Computational science is very different from computer science. Though a computational scientist can be expected to know the basics of how hardware and software operates, their specific tasks revolve around using their advanced computer knowledge to solve scientific and engineering problems by processing large amounts of data.
This means they often find themselves on interdisciplinary teams. A computational scientist may work in astronomy, medicine, social sciences, public policy analysis, or virtually any branch of engineering.
Programming, including specific techniques for scientific and high-performance applications, takes up a large part of the coursework. This is rounded out with statistics, advanced and applied mathematics, and computer modeling.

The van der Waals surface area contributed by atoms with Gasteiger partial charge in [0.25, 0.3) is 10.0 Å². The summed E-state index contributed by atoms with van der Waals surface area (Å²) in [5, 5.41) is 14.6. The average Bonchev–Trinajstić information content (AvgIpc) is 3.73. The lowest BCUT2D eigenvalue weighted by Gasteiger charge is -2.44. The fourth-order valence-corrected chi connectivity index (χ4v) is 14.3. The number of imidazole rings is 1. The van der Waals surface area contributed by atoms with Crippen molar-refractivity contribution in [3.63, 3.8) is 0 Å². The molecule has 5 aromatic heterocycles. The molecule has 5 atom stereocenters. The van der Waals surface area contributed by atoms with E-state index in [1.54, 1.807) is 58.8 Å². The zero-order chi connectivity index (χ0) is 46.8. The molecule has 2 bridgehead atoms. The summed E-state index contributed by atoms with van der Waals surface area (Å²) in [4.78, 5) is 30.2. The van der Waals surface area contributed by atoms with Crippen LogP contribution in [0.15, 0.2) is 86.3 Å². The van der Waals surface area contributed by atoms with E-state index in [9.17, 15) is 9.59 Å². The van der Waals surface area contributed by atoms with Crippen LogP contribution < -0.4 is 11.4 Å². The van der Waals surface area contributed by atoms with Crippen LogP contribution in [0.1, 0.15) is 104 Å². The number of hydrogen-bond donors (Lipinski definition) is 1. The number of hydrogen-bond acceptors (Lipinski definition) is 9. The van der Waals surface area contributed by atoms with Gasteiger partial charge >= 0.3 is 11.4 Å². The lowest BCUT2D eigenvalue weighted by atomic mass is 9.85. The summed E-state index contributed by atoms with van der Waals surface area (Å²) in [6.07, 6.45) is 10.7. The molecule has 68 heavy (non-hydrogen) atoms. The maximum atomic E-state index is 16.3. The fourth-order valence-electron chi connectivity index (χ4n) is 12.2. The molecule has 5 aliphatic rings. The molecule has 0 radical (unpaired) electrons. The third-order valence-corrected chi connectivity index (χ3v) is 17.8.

This means that successful students tend to be skilled at logical and systemic thinking. General scientific knowledge will often come in handy, as will experience in any computing field.